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This commentary was published originally in The Maui News on June 23, 2020.
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Maui is slowly getting back to business after the COVID-19 lockdown, but for residents who are surveying the economic damage, there is a serious question to be addressed.

Can the economy be “restarted” effectively? After all, an economy doesn’t come with an “on” and “off”switch.

Some are saying that Hawaii’s economy will never be the same again — an obvious comment that isn’t particularly helpful to those charged with helping Maui recover.

Of course things won’t be the same after the pandemic and shutdowns. Look what has happened to our economy. Tourism is nearly nonexistent. Unemployment is at a record high. Beloved local businesses have shut their doors, possibly forever. The Brookings Institution ranked the Kahului-Wailuku-Lahaina area second in a national list of metro areas most vulnerable to recession, with 40 percent of its workforce in industries suffering most from the pandemic.

Recovering from the pandemic and lockdown will take time. Things won’t be the same.

But what if we could make things better?

As Hawaii struggles to restart the economy after the shutdown, many groups are embracing recovery plans that rely on increased government spending and debt. Only one group, the Grassroot Institute of Hawaii, has looked at the global correlation between economic freedom and prosperity and put forth a plan that would boost business, entrepreneurship and innovation in the state.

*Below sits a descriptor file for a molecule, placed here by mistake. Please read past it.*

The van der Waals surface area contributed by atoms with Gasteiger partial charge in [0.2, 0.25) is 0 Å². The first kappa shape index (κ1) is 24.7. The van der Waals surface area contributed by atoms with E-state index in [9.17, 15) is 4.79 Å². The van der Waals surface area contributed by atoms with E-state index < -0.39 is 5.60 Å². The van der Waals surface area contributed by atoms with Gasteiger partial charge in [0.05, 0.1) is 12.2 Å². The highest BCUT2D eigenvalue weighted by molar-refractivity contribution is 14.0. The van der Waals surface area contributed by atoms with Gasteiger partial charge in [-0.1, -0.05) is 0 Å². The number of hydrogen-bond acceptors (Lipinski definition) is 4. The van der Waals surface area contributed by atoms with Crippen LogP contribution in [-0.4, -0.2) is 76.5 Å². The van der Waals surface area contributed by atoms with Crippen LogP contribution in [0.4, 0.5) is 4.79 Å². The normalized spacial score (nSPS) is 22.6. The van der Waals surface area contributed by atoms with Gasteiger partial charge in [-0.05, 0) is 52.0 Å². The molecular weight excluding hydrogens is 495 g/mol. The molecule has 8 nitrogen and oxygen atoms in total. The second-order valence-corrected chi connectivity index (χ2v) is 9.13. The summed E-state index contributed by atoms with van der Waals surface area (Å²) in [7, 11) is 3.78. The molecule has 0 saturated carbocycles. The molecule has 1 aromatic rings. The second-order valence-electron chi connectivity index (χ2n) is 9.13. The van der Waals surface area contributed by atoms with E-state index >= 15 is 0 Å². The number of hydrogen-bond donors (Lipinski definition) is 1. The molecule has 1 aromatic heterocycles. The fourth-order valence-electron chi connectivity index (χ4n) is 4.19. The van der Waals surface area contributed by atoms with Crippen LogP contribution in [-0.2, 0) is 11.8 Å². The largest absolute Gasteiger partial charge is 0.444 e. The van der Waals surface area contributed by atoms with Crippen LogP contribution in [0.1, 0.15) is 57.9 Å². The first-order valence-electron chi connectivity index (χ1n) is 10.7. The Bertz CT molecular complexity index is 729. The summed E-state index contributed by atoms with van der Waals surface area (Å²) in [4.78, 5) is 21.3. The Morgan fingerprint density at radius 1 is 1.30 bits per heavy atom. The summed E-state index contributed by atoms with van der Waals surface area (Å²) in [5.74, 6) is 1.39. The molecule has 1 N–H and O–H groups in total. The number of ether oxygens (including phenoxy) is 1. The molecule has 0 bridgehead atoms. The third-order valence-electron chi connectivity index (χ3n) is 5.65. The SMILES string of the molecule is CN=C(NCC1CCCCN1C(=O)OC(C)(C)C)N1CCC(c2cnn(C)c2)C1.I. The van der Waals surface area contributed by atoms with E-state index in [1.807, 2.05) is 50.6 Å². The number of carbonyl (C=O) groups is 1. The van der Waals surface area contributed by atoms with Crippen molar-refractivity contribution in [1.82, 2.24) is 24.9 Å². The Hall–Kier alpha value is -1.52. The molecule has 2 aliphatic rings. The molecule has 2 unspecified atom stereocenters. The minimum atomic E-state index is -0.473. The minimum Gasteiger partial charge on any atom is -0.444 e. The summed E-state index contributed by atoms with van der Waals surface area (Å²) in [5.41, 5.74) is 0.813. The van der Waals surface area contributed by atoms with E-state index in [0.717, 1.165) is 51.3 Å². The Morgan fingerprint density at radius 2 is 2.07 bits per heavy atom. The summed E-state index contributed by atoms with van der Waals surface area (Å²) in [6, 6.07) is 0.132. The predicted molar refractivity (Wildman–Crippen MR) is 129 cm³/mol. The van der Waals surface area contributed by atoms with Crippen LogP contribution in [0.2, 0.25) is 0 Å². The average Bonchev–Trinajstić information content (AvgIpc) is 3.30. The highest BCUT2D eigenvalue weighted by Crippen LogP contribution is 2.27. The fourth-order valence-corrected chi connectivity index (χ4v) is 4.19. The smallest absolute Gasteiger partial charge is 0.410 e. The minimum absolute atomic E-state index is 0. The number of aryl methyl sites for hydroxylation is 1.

While others are depending on the government to solve our economic problem, Grassroot’s “Road map to prosperity” demonstrates that the government can help most by getting out of the way. That means reducing taxes, reducing regulation and following policies that will help lower the cost of living.

Because the “Road map to prosperity” looks to eliminate government barriers to economic growth, it is as applicable to the Maui County Council as it is to the state Legislature. The report recommends delaying or suspending tax and fee collections for local businesses, temporarily reducing the general excise tax and removing restrictions on home-based businesses. All of these are strategies that Maui County can pursue at the local level.

The county should also consider a temporary cessation of the excise tax surcharge and a reduction in county fees and taxes. Zoning restrictions and ordinances that restrict home-based businesses should be removed, so long as those businesses don’t disrupt the community. The harsh fines and penalties targeting transient vacation rentals should be rolled back. And the County Council should pledge that there will be no new taxes or fees for a minimum of two years.

What’s more, the County Council should listen to the businesses and entrepreneurs who will be rebuilding the local economy. Ask for input on reforms that might help them reach new customers or save their businesses. You might be surprised at how something as small as the interpretation of county liquor laws can make life harder for restaurateurs.

No, things will not be the same after the pandemic and shutdown. Our economy is not a lightbulb that can be flipped “on” and “off” with ease. But that doesn’t mean that county officials are powerless to help Maui businesses. In fact, if they follow the “Road map to prosperity,” they could help make Maui more prosperous than before.